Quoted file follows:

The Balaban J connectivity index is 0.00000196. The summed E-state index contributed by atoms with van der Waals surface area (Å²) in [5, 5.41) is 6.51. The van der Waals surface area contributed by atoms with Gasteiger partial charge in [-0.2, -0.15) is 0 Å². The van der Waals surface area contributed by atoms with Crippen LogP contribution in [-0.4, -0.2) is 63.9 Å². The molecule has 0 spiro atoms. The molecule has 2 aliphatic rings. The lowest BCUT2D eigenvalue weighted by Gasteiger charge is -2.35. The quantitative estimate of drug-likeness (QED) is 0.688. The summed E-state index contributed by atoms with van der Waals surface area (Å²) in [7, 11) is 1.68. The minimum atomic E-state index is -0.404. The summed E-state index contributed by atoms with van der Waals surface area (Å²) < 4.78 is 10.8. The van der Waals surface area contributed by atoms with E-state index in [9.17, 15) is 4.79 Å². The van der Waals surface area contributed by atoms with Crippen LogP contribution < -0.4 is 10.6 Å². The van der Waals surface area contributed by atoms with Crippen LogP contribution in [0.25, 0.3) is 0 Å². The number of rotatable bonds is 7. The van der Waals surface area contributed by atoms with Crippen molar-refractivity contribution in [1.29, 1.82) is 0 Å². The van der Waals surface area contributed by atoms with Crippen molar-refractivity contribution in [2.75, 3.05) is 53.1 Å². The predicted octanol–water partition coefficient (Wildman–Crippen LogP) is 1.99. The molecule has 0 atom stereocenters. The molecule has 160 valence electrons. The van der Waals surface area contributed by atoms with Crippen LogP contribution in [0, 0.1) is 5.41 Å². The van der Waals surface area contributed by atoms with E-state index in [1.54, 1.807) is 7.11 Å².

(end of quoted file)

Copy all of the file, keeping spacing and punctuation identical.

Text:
The Balaban J connectivity index is 0.00000196. The summed E-state index contributed by atoms with van der Waals surface area (Å²) in [5, 5.41) is 6.51. The van der Waals surface area contributed by atoms with Gasteiger partial charge in [-0.2, -0.15) is 0 Å². The van der Waals surface area contributed by atoms with Crippen LogP contribution in [-0.4, -0.2) is 63.9 Å². The molecule has 0 spiro atoms. The molecule has 2 aliphatic rings. The lowest BCUT2D eigenvalue weighted by Gasteiger charge is -2.35. The quantitative estimate of drug-likeness (QED) is 0.688. The summed E-state index contributed by atoms with van der Waals surface area (Å²) in [7, 11) is 1.68. The minimum atomic E-state index is -0.404. The summed E-state index contributed by atoms with van der Waals surface area (Å²) < 4.78 is 10.8. The van der Waals surface area contributed by atoms with E-state index in [9.17, 15) is 4.79 Å². The van der Waals surface area contributed by atoms with Crippen LogP contribution < -0.4 is 10.6 Å². The van der Waals surface area contributed by atoms with Crippen LogP contribution in [0.25, 0.3) is 0 Å². The number of rotatable bonds is 7. The van der Waals surface area contributed by atoms with Crippen molar-refractivity contribution in [1.29, 1.82) is 0 Å². The van der Waals surface area contributed by atoms with Crippen molar-refractivity contribution in [2.75, 3.05) is 53.1 Å². The predicted octanol–water partition coefficient (Wildman–Crippen LogP) is 1.99. The molecule has 0 atom stereocenters. The molecule has 160 valence electrons. The van der Waals surface area contributed by atoms with Crippen LogP contribution in [0, 0.1) is 5.41 Å². The van der Waals surface area contributed by atoms with E-state index in [1.54, 1.807) is 7.11 Å².